She listened as Gianluca spoke of the buildings whose hues of ochre and mustard and maroon have been faded by the sun and salty air. He spoke of the bounty of the Adriatic Sea upon which Venetians build their proud cuisine, and the fearless history of a people that once fought Genoa for control of the seaports along the coasts of Africa, and those in the Adriatic, Aegean and Black Seas.

Laundry flash

I had more modest goals. On a gloriously sunny day, I was in search of Venetian food. I followed Calle del Forno until it emptied into Campo Santa Margherita. Before it did, I glanced up to catch a flash of white movement overhead, only to discover a clothesline onto which were strung undergarments — T-shirts, bras, panties and shorts. I swung my camera upward and composed a shot of what I considered to be an unusual and interesting sight. I released the shutter, recalling Gianluca's words to the girl: Venice will take your heart! A day later it occurred to me that I had taken a photograph of ... well, laundry. Venice casts a spell.

Instant photos

And millions of visitors yearly succumb to it. Venice now receives more than 12 million visitors yearly, and everyone buys a map from one of the carts near the Rialto Bridge. But one soon discovers that wandering the winding walkways is no different with a map or without one. As far as reckoning goes, it seems to make little difference either way. Then the epiphany. I realized that what I was searching for didn't really exist. It wasn't a place I was after. It was a feeling. This was what I saw in the eyes of that pretty young woman in the San Clemente Palace.

On a narrow back canal, a gondolier in traditional garb rows past ancient buildings.
But you can feel Venice elsewhere. For the first time in all of the years I have been coming here, I stared in disbelief at the majestic facade of the Palazzo Ducale. Behind those walls, the once powerful doges of Venice planned wars, tried criminals and commissioned works of art. I laughed, wondering how the doges would greet the news that an exact, scale copy of this structure now adorned the American desert, calling itself the Venetian Hotel on the Las Vegas Strip. Decadence made new to look old is a sign of wealth without depth.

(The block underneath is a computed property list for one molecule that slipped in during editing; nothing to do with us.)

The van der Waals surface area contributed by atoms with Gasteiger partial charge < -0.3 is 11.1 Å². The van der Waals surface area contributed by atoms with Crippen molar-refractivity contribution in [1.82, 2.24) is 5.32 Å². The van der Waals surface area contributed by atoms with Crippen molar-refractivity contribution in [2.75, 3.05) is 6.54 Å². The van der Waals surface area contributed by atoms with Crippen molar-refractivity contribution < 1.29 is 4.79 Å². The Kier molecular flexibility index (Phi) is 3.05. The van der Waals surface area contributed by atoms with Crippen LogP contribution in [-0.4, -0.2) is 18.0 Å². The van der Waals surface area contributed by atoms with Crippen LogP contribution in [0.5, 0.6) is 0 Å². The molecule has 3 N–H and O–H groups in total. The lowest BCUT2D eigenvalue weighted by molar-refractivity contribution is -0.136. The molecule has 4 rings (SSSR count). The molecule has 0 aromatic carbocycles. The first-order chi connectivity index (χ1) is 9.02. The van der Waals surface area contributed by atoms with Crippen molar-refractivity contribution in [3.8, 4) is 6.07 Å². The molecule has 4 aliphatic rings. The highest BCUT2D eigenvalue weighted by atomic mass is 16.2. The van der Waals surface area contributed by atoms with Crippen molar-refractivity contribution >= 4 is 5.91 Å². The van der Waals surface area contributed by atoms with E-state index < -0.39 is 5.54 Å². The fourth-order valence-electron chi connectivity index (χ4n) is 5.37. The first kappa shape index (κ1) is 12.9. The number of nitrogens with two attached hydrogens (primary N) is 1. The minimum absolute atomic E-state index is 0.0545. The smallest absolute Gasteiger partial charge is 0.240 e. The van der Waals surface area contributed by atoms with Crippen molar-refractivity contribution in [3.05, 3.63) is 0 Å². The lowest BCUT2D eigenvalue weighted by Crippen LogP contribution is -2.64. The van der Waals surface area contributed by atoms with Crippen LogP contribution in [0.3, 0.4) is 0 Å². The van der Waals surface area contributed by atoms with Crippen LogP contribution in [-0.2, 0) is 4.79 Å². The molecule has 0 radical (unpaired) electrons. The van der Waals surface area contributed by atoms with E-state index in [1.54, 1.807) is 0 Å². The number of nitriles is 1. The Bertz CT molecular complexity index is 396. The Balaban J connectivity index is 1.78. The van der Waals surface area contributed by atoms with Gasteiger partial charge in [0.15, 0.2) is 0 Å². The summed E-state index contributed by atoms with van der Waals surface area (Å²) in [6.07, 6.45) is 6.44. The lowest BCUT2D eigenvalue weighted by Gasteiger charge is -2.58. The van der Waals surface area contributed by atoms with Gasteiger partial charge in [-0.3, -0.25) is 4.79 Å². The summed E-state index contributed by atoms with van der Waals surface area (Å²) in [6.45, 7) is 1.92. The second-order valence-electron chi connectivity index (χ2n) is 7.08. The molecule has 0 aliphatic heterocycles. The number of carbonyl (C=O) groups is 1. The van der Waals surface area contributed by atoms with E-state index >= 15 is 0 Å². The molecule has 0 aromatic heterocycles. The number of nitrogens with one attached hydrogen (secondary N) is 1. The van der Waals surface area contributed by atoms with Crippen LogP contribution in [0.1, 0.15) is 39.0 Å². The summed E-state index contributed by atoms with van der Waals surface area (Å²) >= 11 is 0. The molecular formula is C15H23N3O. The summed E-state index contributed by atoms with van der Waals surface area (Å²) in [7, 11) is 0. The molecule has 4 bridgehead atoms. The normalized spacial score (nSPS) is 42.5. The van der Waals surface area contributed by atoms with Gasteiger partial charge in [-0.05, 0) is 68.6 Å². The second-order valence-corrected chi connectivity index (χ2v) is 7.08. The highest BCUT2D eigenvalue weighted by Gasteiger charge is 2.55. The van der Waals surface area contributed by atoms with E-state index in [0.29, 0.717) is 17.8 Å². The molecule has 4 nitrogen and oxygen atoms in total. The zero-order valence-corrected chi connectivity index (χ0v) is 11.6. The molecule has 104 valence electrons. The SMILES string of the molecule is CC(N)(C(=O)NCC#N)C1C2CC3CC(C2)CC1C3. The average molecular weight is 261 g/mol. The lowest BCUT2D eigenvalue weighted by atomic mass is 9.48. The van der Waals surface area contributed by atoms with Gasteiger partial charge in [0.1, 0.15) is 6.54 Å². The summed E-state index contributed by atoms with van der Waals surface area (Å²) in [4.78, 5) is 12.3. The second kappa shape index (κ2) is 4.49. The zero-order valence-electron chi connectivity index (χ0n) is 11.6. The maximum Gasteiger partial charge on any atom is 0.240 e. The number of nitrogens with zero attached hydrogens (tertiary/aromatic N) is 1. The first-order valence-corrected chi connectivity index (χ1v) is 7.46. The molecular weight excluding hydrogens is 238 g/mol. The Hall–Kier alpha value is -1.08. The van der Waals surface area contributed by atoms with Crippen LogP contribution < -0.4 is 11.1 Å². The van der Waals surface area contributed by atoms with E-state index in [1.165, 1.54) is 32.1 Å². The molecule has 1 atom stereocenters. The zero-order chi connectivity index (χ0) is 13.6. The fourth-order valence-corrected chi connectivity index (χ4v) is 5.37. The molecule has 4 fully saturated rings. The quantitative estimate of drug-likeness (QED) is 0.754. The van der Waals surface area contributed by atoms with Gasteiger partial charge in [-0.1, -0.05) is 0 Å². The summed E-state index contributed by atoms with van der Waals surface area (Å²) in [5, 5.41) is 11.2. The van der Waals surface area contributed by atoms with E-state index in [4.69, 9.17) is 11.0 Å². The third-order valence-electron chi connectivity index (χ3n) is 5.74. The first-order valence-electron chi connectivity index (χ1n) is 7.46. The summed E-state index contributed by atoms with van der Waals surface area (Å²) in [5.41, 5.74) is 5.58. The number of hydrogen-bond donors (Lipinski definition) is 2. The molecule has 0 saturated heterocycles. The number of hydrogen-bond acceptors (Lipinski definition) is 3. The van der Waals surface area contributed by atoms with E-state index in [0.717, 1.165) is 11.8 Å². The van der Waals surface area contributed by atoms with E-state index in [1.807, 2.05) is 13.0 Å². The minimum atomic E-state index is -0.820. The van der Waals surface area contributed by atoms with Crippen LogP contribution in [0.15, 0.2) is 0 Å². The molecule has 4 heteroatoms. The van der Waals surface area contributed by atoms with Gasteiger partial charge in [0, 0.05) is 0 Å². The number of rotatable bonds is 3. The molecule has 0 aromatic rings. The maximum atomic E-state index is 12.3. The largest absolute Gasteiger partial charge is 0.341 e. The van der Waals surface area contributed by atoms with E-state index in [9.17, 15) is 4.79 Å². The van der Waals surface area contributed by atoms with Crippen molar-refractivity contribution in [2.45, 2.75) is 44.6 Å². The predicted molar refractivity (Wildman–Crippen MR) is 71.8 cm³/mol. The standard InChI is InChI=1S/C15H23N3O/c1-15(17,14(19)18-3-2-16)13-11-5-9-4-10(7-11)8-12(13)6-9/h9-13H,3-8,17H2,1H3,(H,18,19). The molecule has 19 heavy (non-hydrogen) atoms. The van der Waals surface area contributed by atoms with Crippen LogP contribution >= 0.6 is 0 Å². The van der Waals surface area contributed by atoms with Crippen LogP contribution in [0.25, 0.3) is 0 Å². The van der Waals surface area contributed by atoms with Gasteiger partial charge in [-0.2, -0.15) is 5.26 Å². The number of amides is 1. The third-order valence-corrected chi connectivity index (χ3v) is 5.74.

Unlike facades, the light in Venice cannot be duplicated. "La luce," I say to myself, "che bella!" as if saying how beautiful the light is in Italian would give me the inspiration I must have to find a vision never before captured on film by any of the millions of people with their millions of Nikons and Canons and Minoltas and Pentaxs and now, telephones equipped with digital cameras. In Venice, it is apparent that it is not enough anymore simply to take a photograph of someone in the most beautiful city in the world. The personal telephone has completely changed the focus (pun intended) of picture-taking.

Venice is no longer the center of attention. It has become a setting, a venue in front of which someone stands to have their picture taken. And in the age of I-must-have-it-now, it has become necessary to take a telephoto — a digital photograph with your telephone — for the purpose of instantly (if not sooner) transmitting it to someone in place of conversation. The joy of photography is now so immediate. Instead of telling a friend where you are, you can now show them. A picture is worth a-cellular-plan-with-free-calls-on-weekends.

Harry's bar

A week before my fall visit, Venice had been drowning under three feet of water. But today, there was sunshine and pigeons and giddy lovers everywhere. Harry's Bar, famous for its Hemingway martinis and just off the main piazza, was serving delicate cocktails to habitual clientele and tourists alike. Dark green opaque water slapped against the docks and vaporettos (motorboats) crisscrossed the channels that separated Venice from the tiny islands scattered in the lagoon of the same name.

A cold wind from Austria sent a chill as people pulled their scarves and coats a little closer. As gondoliers shouted for business, it came to me that Venice is many things. But most of all, Venice is life at play.